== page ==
Friday, May 24, 2013

Landfill and Recycling Tours

A small group of friends toured the Little Rock Landfill and Recycling facilities today.  I got the idea when visiting the Flower and Garden Show a few months ago - they were giving away small bags of compost.  I thought, "I want to know how they do this.  And I'm sure it would be interesting for kids."  

Sure enough they do tours for school groups.  It was a very interesting tour and I would recommend you going - especially in small groups of 15 or less.  (I don't enjoy tours with large groups.)

Below you see a mountain of yard waste.  In the mid-90's it became a (sensible) law that yard waste could not be mixed with the trash.  If you live in central Arkansas, you will well remember the powerless Christmas day storm that left some people without power for a week.  The composting team is still working through the debris.
 Below is the mulcher.  It grinds up trees as well as bags of leaves.  They usually do the wood separately from the smaller, easier to grind things.
 I'm not sure why some of my pictures turned on their side and I'm not going to waste time to figure it out...I'm sorry for the strained neck.  :)

After the compost is shredded, it is put in rows to "cook."  The below machinery is for turning the compost while keeping it in neat rows.  After cooking, the compost is run through a screen that removes the pieces of plastic bags.

 This is a mountain of finished compost, maybe 30 feet tall.  If you drive out to the facilities, the mulch and compost are very inexpensive.  I want to say that for another couple of weeks, a truck load of mulch is only $10.  The compost isn't much more.
 And here are two rows (of many) of compost.  They keep an eye on the temperature so that it doesn't spontaneously combust.  Seriously.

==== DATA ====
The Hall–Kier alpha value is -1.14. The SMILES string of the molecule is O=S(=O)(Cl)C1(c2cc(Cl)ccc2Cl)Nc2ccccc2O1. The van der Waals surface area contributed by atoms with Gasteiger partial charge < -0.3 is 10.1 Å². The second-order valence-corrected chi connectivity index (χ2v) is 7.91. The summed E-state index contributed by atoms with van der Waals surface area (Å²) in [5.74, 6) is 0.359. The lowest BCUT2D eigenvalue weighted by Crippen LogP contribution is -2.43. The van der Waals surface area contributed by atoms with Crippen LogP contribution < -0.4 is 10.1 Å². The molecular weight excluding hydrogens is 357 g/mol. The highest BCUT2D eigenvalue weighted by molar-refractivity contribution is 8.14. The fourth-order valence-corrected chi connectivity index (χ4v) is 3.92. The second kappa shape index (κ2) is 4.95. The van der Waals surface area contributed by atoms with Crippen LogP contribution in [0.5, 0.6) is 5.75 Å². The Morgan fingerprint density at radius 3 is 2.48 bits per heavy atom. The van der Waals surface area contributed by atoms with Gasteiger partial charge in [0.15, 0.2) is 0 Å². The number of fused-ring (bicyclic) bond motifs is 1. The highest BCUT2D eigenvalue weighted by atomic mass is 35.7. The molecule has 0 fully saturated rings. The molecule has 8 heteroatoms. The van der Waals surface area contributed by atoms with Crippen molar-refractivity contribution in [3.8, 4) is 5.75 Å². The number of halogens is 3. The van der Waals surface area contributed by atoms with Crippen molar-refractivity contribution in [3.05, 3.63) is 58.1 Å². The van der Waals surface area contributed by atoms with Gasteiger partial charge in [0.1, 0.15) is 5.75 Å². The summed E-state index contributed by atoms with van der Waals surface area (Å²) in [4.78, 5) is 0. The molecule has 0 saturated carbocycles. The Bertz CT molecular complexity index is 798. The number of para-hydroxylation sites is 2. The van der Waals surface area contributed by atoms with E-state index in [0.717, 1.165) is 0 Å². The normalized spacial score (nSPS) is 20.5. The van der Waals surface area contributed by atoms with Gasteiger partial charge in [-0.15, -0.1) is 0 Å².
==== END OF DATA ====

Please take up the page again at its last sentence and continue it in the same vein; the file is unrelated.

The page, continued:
After viewing the composting we continued our tour in a 15 passenger van up the hill to where the garbage is dumped.

We learned many interesting factoids about the landfill.  Some I knew already because I briefly studied landfills in college but even those who did not study mounds of trash found it interesting.  

Did you know the landfill emits methane gas; the city sells this gas?  Or, that the leachate (the garbage juice that drains from the garbage) is piped into the waste water system?  yech.  Or, at 4:00 everyday the garbage is covered with six inches of dirt?  Surprisingly it did not stink.

However, the recycling center had a bit of a smell.

The recycling center was about a 15 minute drive from the landfill.  Once there we watched a brief and interesting video about how they separate the recyclables.  Then the shades were lifted in the education room and we were able to see first hand the mounds of recycled materials.

Out side were bales of plastic and steel that we could inspect further.
 The tours lasted about 2 hours.  Call Barbara Meier 918-5260 to set up your field trip.

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